What happens when humans attain some degree of animal worship, or perhaps better described as animal protection? Would you protect an animal that is threatening a home, a neighborhood, a village, and maybe that animal is killing people, because you, for whatever reasons, think that an animal, regardless of what it has done, must be protected? If so why?

When we consider the story of Little Red Riding Hood, in this modern era of predator protection, there are those who claim this story is an unfair depiction of the poor wolf. These people want people to fall in love with the wolf, that the wolf is misunderstood and that in the day when the story was often told, it was some kind of child abuse to unnecessarily instill fear in children. But, in reality, the story was an accurate depiction of a vicious predator that preyed on children and the story was created as a tool to strengthen the sense of self-preservation in the children.

I was reading an article in the February 2014 issue of Outdoor Life magazine. It was a scanned copy and so I cannot provide a link to the article. The article was about problems in Mozambique, in Africa, with marauding lions and the killing of people by these lions and other predators, such as hyenas. I think mostly the author attributes the problems here to what he refers to as “a vacuum of lawlessness.”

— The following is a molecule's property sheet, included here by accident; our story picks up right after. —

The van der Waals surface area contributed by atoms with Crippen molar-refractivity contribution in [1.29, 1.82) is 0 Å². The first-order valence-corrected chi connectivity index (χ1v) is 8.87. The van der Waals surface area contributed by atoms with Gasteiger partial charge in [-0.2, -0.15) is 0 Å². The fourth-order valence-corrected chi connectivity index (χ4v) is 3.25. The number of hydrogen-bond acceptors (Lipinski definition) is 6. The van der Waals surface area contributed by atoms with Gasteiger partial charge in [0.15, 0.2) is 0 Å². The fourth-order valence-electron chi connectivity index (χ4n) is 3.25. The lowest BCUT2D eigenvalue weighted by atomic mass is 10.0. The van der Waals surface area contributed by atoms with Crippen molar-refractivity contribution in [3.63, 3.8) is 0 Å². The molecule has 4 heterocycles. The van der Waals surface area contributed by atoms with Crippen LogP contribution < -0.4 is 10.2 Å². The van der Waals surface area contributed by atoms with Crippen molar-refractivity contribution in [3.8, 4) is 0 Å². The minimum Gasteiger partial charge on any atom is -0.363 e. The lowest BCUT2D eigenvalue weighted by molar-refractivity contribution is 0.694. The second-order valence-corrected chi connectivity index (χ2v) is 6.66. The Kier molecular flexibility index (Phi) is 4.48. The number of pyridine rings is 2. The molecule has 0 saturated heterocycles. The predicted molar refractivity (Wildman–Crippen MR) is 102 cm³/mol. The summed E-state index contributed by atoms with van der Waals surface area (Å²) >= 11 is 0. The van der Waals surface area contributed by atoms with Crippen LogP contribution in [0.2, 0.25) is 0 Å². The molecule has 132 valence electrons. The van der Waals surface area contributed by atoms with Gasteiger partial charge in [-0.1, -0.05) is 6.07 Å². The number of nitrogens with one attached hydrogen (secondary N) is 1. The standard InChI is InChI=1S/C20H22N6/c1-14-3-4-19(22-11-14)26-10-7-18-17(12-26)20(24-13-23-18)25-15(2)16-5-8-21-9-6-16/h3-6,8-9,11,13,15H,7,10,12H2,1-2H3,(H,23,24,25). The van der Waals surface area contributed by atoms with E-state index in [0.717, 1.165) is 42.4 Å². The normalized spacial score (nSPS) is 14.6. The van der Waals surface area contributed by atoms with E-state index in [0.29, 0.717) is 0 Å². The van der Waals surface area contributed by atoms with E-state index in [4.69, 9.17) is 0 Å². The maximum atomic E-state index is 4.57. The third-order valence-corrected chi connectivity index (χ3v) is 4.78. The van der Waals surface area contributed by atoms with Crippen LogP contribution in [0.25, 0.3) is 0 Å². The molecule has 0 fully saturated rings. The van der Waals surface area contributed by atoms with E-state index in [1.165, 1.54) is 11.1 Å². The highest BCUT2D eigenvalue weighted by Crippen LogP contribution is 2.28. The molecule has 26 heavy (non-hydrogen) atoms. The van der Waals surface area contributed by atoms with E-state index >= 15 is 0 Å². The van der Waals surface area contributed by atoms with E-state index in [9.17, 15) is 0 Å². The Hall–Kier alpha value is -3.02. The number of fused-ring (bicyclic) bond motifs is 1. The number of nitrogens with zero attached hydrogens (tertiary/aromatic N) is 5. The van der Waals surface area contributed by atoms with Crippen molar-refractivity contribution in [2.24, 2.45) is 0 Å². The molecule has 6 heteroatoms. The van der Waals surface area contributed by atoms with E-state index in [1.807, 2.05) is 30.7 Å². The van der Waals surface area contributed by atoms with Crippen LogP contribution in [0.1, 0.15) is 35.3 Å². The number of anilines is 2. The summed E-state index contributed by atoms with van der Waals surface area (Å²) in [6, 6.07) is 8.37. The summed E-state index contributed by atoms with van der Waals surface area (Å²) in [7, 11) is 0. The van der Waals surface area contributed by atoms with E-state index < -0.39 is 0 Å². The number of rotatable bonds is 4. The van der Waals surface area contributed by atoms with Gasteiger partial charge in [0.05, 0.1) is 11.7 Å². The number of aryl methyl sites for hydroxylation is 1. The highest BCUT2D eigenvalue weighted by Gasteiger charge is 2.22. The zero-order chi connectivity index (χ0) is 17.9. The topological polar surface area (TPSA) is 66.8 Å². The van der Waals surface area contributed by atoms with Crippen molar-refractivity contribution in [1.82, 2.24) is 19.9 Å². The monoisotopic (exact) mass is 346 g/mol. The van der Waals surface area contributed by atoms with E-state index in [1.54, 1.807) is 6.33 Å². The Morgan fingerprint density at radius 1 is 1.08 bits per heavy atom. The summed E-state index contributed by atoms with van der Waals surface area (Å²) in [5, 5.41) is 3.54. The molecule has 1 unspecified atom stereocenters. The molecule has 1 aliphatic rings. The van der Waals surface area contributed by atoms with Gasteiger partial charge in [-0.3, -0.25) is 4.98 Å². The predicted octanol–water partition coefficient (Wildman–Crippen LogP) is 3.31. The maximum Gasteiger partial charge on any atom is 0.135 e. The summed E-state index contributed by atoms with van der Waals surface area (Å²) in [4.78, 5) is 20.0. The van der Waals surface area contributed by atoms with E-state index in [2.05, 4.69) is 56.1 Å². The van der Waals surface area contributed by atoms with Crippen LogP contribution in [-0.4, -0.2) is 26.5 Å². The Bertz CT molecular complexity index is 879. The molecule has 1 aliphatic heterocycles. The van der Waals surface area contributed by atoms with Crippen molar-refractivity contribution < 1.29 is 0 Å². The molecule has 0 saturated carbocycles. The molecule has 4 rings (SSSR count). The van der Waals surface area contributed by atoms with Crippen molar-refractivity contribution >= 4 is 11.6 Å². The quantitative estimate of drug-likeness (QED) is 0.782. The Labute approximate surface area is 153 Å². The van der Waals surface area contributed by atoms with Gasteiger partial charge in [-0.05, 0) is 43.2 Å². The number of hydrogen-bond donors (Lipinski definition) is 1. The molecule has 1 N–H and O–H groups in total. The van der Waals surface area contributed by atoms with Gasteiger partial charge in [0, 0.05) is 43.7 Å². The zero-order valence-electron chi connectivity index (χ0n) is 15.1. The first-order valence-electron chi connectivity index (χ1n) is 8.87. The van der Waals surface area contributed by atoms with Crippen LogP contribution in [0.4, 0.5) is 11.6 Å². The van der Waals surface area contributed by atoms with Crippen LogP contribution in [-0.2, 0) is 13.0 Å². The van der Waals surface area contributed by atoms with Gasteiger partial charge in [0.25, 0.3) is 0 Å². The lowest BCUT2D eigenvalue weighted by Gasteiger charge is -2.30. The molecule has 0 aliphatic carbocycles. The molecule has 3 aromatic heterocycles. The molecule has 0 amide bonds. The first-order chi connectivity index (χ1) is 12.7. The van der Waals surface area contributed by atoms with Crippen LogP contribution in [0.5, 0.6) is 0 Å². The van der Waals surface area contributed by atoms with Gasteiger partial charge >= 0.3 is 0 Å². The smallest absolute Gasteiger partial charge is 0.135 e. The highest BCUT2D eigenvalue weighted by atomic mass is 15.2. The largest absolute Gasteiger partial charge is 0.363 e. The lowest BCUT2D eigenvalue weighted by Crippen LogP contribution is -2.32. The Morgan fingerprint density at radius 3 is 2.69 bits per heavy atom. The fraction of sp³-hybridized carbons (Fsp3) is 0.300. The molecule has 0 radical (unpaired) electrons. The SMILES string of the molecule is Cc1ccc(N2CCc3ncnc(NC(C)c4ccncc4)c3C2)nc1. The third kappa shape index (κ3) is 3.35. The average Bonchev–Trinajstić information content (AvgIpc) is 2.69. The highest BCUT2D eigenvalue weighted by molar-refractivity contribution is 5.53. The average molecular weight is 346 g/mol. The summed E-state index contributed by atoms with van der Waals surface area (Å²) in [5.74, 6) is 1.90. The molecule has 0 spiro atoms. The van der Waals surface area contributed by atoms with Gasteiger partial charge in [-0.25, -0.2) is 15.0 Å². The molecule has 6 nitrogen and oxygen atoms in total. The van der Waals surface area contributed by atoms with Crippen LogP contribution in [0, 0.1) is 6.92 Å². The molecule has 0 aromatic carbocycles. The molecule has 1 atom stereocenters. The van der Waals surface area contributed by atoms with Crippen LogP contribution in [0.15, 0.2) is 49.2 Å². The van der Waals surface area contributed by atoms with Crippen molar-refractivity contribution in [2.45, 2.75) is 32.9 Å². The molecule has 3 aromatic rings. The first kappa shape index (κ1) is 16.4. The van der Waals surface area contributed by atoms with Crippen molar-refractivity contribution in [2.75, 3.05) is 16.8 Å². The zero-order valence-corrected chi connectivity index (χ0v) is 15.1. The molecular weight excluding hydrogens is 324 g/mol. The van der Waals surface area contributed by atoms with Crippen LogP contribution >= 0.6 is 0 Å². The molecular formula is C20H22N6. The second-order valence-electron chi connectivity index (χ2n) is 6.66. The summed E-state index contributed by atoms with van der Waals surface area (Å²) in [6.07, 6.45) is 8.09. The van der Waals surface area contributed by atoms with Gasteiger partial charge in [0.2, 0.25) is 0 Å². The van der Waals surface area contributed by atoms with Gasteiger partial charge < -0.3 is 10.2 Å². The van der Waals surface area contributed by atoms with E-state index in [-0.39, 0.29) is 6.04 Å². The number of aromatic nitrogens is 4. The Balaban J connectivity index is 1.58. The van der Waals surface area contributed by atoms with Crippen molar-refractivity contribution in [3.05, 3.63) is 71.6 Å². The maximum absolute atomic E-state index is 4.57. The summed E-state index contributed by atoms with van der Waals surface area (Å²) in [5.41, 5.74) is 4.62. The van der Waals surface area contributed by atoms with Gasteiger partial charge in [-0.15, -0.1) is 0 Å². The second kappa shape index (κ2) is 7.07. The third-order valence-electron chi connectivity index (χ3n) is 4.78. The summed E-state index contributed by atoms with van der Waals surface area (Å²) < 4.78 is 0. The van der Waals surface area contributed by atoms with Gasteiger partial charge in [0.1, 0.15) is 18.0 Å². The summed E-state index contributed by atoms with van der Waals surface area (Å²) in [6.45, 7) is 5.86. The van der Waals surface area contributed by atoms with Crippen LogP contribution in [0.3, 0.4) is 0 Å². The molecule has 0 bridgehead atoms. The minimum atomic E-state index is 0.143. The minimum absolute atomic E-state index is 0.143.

That probably is a contributing factor but there are other things to consider. For example, there are other reasons besides “a vacuum of lawlessness” that have caused lions to come in close proximity to humans, to the point that the lions are acquiring a taste for human flesh. The author writes:

“When the lions come hunting, they come into close proximity to people, and the cats develop a sense of familiarity that breeds lethal contempt.”

The author points out that attitudes among the people are a contributing factor toward how and why lions are attacking one specific village: